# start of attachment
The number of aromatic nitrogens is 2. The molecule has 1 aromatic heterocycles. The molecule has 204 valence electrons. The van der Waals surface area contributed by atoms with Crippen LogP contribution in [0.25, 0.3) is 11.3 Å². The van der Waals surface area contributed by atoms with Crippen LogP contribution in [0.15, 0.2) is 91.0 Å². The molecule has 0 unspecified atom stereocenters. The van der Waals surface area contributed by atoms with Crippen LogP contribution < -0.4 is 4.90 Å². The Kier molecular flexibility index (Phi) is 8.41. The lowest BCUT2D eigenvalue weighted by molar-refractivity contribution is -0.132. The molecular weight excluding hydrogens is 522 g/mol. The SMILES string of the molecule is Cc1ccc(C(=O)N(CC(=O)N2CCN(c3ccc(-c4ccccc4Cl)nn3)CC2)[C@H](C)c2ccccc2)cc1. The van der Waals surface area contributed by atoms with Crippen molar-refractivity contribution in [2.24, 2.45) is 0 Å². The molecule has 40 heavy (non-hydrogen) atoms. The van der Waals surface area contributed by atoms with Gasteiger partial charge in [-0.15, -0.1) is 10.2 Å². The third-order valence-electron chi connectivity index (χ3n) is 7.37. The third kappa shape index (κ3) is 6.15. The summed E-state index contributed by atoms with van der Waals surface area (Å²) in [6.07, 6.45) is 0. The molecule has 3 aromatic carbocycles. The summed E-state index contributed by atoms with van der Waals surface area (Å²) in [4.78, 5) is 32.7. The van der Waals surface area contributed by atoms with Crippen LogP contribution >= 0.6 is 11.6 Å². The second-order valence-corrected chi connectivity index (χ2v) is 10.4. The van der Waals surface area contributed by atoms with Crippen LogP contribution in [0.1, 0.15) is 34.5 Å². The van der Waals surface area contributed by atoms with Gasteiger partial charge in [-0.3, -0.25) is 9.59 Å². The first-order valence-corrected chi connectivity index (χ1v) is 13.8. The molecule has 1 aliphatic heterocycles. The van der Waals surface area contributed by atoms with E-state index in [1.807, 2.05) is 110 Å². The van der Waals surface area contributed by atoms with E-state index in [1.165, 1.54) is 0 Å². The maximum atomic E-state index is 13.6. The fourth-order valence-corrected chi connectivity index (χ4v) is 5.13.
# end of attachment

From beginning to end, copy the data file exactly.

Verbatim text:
The number of aromatic nitrogens is 2. The molecule has 1 aromatic heterocycles. The molecule has 204 valence electrons. The van der Waals surface area contributed by atoms with Crippen LogP contribution in [0.25, 0.3) is 11.3 Å². The van der Waals surface area contributed by atoms with Crippen LogP contribution in [0.15, 0.2) is 91.0 Å². The molecule has 0 unspecified atom stereocenters. The van der Waals surface area contributed by atoms with Crippen LogP contribution < -0.4 is 4.90 Å². The Kier molecular flexibility index (Phi) is 8.41. The lowest BCUT2D eigenvalue weighted by molar-refractivity contribution is -0.132. The molecular weight excluding hydrogens is 522 g/mol. The SMILES string of the molecule is Cc1ccc(C(=O)N(CC(=O)N2CCN(c3ccc(-c4ccccc4Cl)nn3)CC2)[C@H](C)c2ccccc2)cc1. The van der Waals surface area contributed by atoms with Crippen molar-refractivity contribution in [2.24, 2.45) is 0 Å². The molecule has 40 heavy (non-hydrogen) atoms. The van der Waals surface area contributed by atoms with Gasteiger partial charge in [-0.15, -0.1) is 10.2 Å². The third-order valence-electron chi connectivity index (χ3n) is 7.37. The third kappa shape index (κ3) is 6.15. The summed E-state index contributed by atoms with van der Waals surface area (Å²) in [6.07, 6.45) is 0. The molecule has 3 aromatic carbocycles. The summed E-state index contributed by atoms with van der Waals surface area (Å²) in [4.78, 5) is 32.7. The van der Waals surface area contributed by atoms with Crippen LogP contribution >= 0.6 is 11.6 Å². The second-order valence-corrected chi connectivity index (χ2v) is 10.4. The van der Waals surface area contributed by atoms with Crippen LogP contribution in [0.1, 0.15) is 34.5 Å². The van der Waals surface area contributed by atoms with Gasteiger partial charge in [-0.3, -0.25) is 9.59 Å². The first-order valence-corrected chi connectivity index (χ1v) is 13.8. The molecule has 1 aliphatic heterocycles. The van der Waals surface area contributed by atoms with E-state index in [1.807, 2.05) is 110 Å². The van der Waals surface area contributed by atoms with E-state index in [1.165, 1.54) is 0 Å². The maximum atomic E-state index is 13.6. The fourth-order valence-corrected chi connectivity index (χ4v) is 5.13.